On the competition front, there is an increasing number of new competition law jurisdictions as well as significant shifts in policy by regulators, notably in the U.S. We see continued vigorous antitrust enforcement in the tech sector, but by a larger range of authorities. New types of rules have emerged and existing rules are being revised, covering topics such as foreign subsidies, platforms and gatekeepers. Consequently, businesses—especially those that hold a significant market position— are navigating an increasingly complex global competition law regime.
Roundtable 3 and 4 are concurrent sessions
Roundtable 3 | Using US courts to police trade secret theft
The US is known for having a robust set of laws for policing trade secret theft, backed by significant damages and injunctive relief. Increasingly, acts of trade secret theft happening entirely outside the US are being litigated in US courts, even if neither party to the lawsuit is a US company. In addition, recent years have seen an uptick in Section 337 trade secret claims. This panel will explore the trend of increased trade secret litigation in the US by foreign parties.
Roundtable 4 | Getting deals done in a world of clubs and fences – opportunities for Taiwan
In a world of shifting geopolitical tension intertwined with recession concern, there is a declining trend in global and Asia-Pacific M&A deals in the first half of 2023, due to spiking interest rates and tightening credit, and in particular, private equity/venture capital-backed deals. Taiwan, however, demonstrates a rare resilience in both inbound and outbound M&A activity, including de-SPAC transactions. Taiwanese banks continue to play an important part in supporting M&A and other business activities, for market players ranging from domestic enterprises to global financial sponsors. Being a stable supply of US dollars and alternative currencies in Asia-Pacific, Taiwanese banks are trusted by sponsors and borrowers for their cross-border financing needs, and have expanded their footprints to markets such as India, Southeast Asia and Australia, despite of the legal and regulatory challenges they may face in some of these jurisdictions. Private funds will also have a significant role to play in providing capital to fund inbound and outbound investment activity, and opportunities exist for those who are prepared to navigate through the increasing challenges posed by the macro-economic and regulatory environment in the funds industry. Given the market conditions in mainland China, Taiwanese funds have also exercised (to varying degrees of success) various litigation strategies to exit their non-performing investments in mainland China. They have also received regulatory support in mainland China to pursue such exits.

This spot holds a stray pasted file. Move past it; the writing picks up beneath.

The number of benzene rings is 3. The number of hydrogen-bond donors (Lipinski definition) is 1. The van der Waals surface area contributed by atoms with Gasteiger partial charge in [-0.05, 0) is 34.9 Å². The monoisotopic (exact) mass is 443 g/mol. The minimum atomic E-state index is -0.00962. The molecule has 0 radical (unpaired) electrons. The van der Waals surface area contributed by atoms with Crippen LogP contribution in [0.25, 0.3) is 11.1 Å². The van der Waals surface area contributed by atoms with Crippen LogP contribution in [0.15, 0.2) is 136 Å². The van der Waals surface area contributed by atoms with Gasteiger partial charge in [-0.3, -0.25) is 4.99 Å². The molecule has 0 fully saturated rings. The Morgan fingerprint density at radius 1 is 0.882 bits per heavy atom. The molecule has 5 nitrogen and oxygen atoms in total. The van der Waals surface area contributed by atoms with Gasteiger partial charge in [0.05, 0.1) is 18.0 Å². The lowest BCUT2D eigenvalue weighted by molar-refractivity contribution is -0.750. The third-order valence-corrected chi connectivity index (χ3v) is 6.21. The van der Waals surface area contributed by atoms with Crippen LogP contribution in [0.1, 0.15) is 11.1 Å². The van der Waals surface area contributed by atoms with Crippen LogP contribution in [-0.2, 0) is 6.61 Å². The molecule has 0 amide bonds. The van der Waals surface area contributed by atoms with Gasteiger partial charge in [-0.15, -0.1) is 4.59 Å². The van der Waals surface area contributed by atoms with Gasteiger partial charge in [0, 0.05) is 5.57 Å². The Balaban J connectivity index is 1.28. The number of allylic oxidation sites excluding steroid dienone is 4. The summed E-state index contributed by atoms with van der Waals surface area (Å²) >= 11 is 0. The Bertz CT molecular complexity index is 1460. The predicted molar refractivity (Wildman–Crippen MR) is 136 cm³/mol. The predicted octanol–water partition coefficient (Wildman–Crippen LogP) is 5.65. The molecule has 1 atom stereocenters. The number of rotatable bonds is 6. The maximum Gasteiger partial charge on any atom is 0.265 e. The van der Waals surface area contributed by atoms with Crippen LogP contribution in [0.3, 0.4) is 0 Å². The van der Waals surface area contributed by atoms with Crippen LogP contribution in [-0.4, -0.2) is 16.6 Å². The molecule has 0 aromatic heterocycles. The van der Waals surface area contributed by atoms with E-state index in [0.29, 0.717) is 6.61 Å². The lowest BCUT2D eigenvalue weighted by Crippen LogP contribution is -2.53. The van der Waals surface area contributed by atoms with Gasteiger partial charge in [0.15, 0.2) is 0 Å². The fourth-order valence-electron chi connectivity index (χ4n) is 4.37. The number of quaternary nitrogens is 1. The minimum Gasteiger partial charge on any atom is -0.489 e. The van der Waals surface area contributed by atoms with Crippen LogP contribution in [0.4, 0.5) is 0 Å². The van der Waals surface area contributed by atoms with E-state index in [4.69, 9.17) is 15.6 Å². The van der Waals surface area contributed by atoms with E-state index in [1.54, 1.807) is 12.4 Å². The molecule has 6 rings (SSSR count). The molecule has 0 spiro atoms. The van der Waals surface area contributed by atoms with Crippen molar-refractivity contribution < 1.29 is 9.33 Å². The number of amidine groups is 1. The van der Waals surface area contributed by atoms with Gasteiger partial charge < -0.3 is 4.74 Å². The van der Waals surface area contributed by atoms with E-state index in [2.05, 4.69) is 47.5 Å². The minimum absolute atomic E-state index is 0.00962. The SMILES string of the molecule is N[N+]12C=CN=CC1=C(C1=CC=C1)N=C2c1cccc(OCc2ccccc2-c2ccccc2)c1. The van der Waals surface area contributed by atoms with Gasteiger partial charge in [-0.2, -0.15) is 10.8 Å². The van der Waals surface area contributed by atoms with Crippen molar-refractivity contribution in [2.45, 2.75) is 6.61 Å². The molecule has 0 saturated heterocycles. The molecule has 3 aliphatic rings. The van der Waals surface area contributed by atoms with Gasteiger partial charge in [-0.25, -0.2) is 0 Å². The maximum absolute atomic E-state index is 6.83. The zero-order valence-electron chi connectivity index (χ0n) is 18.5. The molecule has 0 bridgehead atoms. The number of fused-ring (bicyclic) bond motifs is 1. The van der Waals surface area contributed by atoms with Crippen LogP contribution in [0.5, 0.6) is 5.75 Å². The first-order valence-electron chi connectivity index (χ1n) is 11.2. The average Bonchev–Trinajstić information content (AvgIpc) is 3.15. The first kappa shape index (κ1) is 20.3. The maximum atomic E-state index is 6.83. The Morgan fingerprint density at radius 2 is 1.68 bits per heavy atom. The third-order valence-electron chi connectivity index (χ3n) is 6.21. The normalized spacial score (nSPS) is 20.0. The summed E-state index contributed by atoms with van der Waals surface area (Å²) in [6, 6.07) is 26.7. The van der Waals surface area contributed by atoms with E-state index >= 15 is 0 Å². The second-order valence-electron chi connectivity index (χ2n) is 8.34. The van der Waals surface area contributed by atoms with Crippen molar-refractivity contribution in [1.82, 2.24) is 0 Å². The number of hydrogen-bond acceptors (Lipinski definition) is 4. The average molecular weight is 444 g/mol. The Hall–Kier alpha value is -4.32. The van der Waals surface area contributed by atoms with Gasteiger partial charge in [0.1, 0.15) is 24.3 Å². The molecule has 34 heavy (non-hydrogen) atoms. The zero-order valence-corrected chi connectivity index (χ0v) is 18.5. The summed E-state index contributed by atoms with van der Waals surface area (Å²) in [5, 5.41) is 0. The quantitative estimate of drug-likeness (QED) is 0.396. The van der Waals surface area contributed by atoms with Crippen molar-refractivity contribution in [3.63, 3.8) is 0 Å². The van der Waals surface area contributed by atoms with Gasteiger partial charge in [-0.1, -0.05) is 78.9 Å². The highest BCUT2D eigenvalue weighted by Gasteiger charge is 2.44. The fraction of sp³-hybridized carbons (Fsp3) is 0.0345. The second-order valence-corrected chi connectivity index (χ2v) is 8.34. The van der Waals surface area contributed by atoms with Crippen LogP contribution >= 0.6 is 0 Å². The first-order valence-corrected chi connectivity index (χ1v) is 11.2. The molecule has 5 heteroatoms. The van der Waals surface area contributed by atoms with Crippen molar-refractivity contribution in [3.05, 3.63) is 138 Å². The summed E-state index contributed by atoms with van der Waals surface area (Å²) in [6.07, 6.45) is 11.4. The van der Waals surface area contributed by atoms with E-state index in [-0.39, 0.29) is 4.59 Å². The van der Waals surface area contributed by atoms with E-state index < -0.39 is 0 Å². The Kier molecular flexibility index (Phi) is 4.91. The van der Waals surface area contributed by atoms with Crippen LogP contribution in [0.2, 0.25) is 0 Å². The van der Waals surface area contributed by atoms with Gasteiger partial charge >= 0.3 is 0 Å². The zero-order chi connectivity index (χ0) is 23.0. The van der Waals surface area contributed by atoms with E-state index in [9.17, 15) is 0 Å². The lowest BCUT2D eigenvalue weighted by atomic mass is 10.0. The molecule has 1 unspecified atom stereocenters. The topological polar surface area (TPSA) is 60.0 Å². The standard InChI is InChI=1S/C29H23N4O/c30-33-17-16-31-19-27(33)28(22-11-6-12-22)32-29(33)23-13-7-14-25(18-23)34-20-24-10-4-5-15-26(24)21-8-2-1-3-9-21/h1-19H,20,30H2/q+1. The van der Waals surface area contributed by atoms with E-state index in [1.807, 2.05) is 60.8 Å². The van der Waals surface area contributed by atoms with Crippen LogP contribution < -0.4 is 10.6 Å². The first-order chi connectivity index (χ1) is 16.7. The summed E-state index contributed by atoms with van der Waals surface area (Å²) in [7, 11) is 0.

Wilfred Ho (Hong Kong) | David Li (Beijing) | Anthony Wong (Hong Kong) | Ilan Wong (Hong Kong) | Daniel Yeh (Hong Kong) | Manley Leung (Hong Kong) | Shifeng Ni (Hong Kong) | Benjamin Li, Partner, Lee and Li (Taipei)
- The program will be conducted in English.
- Virtual option or recording will not be available for this event.
- Program content and speakers are subject to change without notice. This event is free to attend.
- This event is closed to other international law firms and media.
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This article is prepared for the general information of interested persons. It is not, and does not attempt to be, comprehensive in nature. Due to the general nature of its content, it should not be regarded as legal advice.